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  1. #11
    DanielStone's Avatar
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    so, develop for the 1st dev time, as if doing e6? all process is at 100f, just like c41?

    sorry for all the q's I just want to try this out! and this is the last week of the semester, so free processing

    -Dan


  2. #12

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    well, when I did it I had the first dev step at 20c, but it was Diafine so I don't think it would have made much of a difference either way ...

  3. #13
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    Just question since I'm a do not know anything about slide films develop, why the need to re-exposure to light? And can it be take the film out of the reel and exposure to sun light? Or any light?

  4. #14
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    The first developer time will be whatever you find it to be. Start with standard dilution for 6.5 minutes at 100 degrees. If the slides are too dark increase the time of the first developer. The second should go to completion so it won't matter as long as it's all getting done.

    Remember that these slides are not going to be optimal without the proper developer. They will probably fade and have weird dmax and color shifts.

    Rhodes: The normal E6 process includes a chemical that fogs the film for you. Since you don't have it, you'll have to re expose to light. Any light will do. Just use enough and not too much. Simple, right?

  5. #15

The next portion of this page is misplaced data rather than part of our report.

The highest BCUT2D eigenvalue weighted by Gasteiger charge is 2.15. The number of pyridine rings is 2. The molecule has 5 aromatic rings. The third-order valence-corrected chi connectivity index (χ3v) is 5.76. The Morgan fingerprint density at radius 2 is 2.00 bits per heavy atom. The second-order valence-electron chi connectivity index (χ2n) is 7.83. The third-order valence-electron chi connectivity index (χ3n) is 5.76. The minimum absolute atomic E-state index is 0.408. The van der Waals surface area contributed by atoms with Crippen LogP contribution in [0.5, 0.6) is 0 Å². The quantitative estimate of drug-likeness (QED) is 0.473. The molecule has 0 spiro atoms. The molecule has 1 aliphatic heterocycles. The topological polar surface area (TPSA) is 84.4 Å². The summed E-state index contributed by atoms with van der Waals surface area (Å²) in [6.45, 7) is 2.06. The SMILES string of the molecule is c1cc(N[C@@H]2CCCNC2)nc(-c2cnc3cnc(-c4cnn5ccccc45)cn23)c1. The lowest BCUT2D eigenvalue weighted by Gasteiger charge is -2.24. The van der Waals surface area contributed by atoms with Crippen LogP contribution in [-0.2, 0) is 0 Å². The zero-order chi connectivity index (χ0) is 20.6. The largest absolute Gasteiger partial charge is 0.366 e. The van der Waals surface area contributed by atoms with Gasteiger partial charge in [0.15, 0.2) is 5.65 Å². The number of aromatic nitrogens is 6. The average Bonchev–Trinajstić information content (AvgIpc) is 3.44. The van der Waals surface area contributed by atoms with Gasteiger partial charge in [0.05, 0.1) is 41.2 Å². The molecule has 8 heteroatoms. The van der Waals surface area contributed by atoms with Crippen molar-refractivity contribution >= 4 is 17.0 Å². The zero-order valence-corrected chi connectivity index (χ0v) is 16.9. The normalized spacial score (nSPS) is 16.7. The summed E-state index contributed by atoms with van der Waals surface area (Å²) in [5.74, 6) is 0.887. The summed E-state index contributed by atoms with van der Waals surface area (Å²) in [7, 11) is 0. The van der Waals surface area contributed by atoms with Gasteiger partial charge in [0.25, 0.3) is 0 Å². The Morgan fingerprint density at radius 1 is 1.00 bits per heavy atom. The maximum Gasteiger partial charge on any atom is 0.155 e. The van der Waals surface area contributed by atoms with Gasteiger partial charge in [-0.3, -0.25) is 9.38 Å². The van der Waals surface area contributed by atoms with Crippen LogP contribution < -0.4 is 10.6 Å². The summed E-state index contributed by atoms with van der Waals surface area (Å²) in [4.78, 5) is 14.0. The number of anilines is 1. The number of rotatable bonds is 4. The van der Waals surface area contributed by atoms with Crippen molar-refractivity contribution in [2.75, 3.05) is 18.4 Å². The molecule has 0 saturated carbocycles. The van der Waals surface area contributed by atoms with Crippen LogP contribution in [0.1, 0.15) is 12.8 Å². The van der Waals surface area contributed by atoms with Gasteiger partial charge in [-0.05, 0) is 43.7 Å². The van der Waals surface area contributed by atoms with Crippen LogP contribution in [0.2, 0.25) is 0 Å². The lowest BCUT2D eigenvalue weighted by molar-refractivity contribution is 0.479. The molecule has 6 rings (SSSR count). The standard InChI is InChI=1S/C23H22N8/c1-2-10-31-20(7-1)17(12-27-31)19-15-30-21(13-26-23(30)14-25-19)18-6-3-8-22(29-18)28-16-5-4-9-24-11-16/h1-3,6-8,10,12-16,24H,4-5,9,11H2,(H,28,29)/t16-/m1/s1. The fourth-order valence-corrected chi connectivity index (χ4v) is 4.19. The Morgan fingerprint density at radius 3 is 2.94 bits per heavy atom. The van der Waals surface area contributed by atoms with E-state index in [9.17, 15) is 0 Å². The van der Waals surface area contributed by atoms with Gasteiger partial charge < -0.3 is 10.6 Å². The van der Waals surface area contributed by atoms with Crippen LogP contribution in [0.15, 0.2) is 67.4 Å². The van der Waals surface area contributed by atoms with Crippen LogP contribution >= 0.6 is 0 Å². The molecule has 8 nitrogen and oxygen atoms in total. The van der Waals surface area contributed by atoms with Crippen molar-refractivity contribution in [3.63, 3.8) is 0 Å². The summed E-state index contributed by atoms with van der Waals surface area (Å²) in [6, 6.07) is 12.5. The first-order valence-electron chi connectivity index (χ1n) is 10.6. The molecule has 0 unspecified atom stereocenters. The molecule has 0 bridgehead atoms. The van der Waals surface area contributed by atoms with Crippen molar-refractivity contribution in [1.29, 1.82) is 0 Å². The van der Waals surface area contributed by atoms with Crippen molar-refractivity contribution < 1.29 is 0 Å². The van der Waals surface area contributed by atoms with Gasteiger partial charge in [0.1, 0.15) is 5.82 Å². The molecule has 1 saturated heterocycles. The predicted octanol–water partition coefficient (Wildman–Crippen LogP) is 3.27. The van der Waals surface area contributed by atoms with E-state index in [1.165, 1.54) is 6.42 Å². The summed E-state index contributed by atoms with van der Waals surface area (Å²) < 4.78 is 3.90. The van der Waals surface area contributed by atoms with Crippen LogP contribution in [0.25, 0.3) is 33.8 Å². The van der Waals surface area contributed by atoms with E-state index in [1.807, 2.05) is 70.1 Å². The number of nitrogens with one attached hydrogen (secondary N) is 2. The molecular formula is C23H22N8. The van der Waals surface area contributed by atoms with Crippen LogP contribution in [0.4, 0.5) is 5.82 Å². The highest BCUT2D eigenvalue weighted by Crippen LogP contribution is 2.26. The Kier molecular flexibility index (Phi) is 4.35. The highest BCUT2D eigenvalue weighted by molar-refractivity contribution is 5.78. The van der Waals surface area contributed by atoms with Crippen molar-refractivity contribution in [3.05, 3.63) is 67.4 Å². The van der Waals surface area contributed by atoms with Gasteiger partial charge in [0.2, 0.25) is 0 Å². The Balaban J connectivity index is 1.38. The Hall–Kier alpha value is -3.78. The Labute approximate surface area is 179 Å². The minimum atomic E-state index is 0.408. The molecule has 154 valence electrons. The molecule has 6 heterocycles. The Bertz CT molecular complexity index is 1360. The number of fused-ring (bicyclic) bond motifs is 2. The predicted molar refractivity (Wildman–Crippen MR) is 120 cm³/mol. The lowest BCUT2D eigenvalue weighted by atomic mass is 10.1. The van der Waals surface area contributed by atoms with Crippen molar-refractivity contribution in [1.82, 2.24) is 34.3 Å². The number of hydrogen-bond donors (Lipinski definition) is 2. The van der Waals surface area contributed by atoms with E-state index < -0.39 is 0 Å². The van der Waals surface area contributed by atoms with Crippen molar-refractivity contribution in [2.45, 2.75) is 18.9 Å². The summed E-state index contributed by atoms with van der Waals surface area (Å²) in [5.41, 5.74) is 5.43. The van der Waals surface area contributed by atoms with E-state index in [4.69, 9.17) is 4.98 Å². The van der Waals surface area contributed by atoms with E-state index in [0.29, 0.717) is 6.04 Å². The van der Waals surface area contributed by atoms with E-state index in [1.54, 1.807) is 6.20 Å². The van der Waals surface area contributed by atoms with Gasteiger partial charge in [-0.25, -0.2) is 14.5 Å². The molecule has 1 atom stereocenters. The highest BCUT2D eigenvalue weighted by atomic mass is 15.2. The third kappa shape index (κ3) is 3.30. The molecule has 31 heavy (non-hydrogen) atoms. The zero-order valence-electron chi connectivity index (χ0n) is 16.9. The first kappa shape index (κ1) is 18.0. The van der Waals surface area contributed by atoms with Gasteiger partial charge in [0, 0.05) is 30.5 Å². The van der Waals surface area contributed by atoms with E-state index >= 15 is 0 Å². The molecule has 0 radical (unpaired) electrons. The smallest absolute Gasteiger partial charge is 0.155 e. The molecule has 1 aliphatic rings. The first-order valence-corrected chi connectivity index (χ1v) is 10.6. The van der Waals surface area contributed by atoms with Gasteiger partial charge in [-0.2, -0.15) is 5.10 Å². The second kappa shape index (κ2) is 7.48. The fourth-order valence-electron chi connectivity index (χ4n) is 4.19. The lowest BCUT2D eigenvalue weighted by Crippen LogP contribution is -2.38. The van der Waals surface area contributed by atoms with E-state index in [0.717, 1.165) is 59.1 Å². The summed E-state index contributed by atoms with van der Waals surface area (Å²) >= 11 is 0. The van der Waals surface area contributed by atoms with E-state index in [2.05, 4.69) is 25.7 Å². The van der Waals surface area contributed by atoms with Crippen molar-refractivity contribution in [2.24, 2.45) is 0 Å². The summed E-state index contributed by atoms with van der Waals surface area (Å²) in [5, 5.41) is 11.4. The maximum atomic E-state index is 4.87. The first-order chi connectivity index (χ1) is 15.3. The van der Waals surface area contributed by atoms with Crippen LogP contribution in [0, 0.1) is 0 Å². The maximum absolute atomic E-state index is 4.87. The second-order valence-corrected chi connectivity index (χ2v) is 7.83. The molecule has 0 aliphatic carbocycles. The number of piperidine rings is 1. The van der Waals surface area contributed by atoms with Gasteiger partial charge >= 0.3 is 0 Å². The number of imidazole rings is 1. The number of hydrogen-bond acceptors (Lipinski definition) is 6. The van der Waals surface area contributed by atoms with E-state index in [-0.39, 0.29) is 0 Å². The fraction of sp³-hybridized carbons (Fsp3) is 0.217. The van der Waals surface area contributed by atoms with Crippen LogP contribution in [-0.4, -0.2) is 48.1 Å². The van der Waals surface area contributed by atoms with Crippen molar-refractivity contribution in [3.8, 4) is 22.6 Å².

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    Quote Originally Posted by tiberiustibz View Post
    Rhodes: The normal E6 process includes a chemical that fogs the film for you. Since you don't have it, you'll have to re expose to light. Any light will do. Just use enough and not too much. Simple, right?
    I probably went wrong there aswell. I hung mine up to dry (so I could get it back on the spool for the C-41 step) in full sunlight for about half an hour or so ! If that doesn't qualify as too much then I don't know what does. I reckoned that it was a kind of 'exposure to completion' step if you know what I mean, all the remaining unexposed silver to be exposed for the 2nd dev stage.

    Maybe next time I'll reel it out in darkness and maybe give it one pop of a strobe or something. The problem then is waiting for it to dry, I don't think I have anywhere available that's completely dark that would do the trick.

  6. #16

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    Quote Originally Posted by nickrapak View Post
    ASA 125 Tungsten sounds like VNF, an old film used for news shows. I don't know whether it was produced in 35mm, but I don't know of any other 125 ASA Ektachrome film. If it is, it requires VNF processing, which is different than E-6, although I don't know how different.
    I've an empty carton for a roll of 35mm "High Speed Ektachrome Type B" for tungsten, expiry early 1970's, and 125 ASA. It was labelled for the older E-4 process.

  7. #17
    Rhodes's Avatar
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    I see, thank you tiberius!

  8. #18
    Athiril's Avatar
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    DanielStone: Doesn't matter, as long as it you give it a reasonable amount of exposure, and leave it in the colour developer (C41) long enough.

    I've done this kind of thing a lot.

    C41 films as reversal in 1+50 Rodinal need 40c and 2 hour 20 min for proper development at box speed, plenty of agitation.

    1+25 is with one level teaspoon of salt per 300ml of working solution is 20c, 10min, plenty of agitation.


    But 1+25 cannot be used for reversing because it develops colour dyes, you will get 'black' slides, you would then need to fix, bleach, re-expose, Colour Dev (C41 or E6 CD, I use E6 CD and get excellent results), bleach, fix, etc.

    Here is the 1+25 method described above, gives a colour neg on either C41 or E6, this is german supermarket ISO200 film, expired.



    Also if you use that dilution and time - do not overexpose your C41 film - it will go shitty, you will have plenty of underexposure latitude however.

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